Yajnapati, Yajñapati, Yajna-pati: 7 definitions

Introduction:

Yajnapati means something in Hinduism, Sanskrit. If you want to know the exact meaning, history, etymology or English translation of this term then check out the descriptions on this page. Add your comment or reference to a book if you want to contribute to this summary article.

In Hinduism

Purana and Itihasa (epic history)

[«previous next»] — Yajnapati in Purana glossary
Source: archive.org: Shiva Purana - English Translation

Yajñapati (यज्ञपति) refers to the “lord of sacrifices” and is used to describe Viṣṇu, according to the Śivapurāṇa 2.5.3 (“The virtues of the three cities—Tripura).—Accordingly, after the Gods spoke to Viṣṇu: “[...] Immediately on being thought upon by Viṣṇu all the sacrifices came where Viṣṇu was stationed. With palms joined in reverence they bowed to and eulogised Viṣṇu, the lord of sacrifices (yajñapati) and the primordial Puruṣa. The eternal lord Viṣṇu saw the eternal sacrifices and told them looking at the gods too including Indra. [...]”

Source: Cologne Digital Sanskrit Dictionaries: The Purana Index

1a) Yajñapati (यज्ञपति).—An Ārṣeya pravara; (Bhārgava).*

  • * Matsya-purāṇa 195. 43.

1b) Viṣṇu;1 method of meditating on, prescribed by the sages to Dhruva.2

  • 1) Matsya-purāṇa 246. 10; Viṣṇu-purāṇa I. 11. 47.
  • 2) Ib. I. 11. 52-5.
Purana book cover
context information

The Purana (पुराण, purāṇas) refers to Sanskrit literature preserving ancient India’s vast cultural history, including historical legends, religious ceremonies, various arts and sciences. The eighteen mahapuranas total over 400,000 shlokas (metrical couplets) and date to at least several centuries BCE.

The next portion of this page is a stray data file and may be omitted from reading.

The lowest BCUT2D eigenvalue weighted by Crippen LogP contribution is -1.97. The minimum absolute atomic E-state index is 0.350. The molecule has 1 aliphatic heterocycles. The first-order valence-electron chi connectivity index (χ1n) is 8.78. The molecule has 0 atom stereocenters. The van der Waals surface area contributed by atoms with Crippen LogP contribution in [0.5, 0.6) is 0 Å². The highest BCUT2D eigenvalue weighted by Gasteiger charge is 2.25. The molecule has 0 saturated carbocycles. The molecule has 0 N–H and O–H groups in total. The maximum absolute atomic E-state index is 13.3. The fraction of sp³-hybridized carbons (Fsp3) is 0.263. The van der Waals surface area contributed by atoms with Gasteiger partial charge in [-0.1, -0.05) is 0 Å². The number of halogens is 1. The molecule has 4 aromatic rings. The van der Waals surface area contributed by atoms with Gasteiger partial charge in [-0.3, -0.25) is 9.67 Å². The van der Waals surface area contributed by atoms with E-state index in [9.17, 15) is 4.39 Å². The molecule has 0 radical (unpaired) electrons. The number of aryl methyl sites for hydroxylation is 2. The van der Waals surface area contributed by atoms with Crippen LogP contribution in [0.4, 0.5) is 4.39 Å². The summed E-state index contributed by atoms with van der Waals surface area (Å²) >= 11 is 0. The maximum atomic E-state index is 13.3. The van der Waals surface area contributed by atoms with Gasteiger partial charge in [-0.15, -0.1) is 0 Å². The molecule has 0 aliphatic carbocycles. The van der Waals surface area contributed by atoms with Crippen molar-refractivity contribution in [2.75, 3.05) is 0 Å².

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Languages of India and abroad

Sanskrit dictionary

[«previous next»] — Yajnapati in Sanskrit glossary
Source: DDSA: The practical Sanskrit-English dictionary

Yajñapati (यज्ञपति).—

1) one who institutes a sacrifice. See यजमान (yajamāna).

2) Name of Viṣṇu.

Derivable forms: yajñapatiḥ (यज्ञपतिः).

Yajñapati is a Sanskrit compound consisting of the terms yajña and pati (पति).

Source: Cologne Digital Sanskrit Dictionaries: Cappeller Sanskrit-English Dictionary

Yajñapati (यज्ञपति).—[masculine] lord (either performer or receiver) of the sacrifice, [Epithet] of [several] gods.

Source: Cologne Digital Sanskrit Dictionaries: Monier-Williams Sanskrit-English Dictionary

1) Yajñapati (यज्ञपति):—[=yajña-pati] [from yajña > yaj] m. (yajña-) lord of s° (applied to any one who institutes and bears the expense of a s°), [Ṛg-veda; Brāhmaṇa; ???]

2) [v.s. ...] Name of Soma and Viṣṇu (as gods in whose honour a s° is performed), [Vājasaneyi-saṃhitā; Bhāgavata-purāṇa]

3) [v.s. ...] of an author (also with upādhyāya), [Catalogue(s)]

[Sanskrit to German]

Yajnapati in German

context information

Sanskrit, also spelled संस्कृतम् (saṃskṛtam), is an ancient language of India commonly seen as the grandmother of the Indo-European language family (even English!). Closely allied with Prakrit and Pali, Sanskrit is more exhaustive in both grammar and terms and has the most extensive collection of literature in the world, greatly surpassing its sister-languages Greek and Latin.

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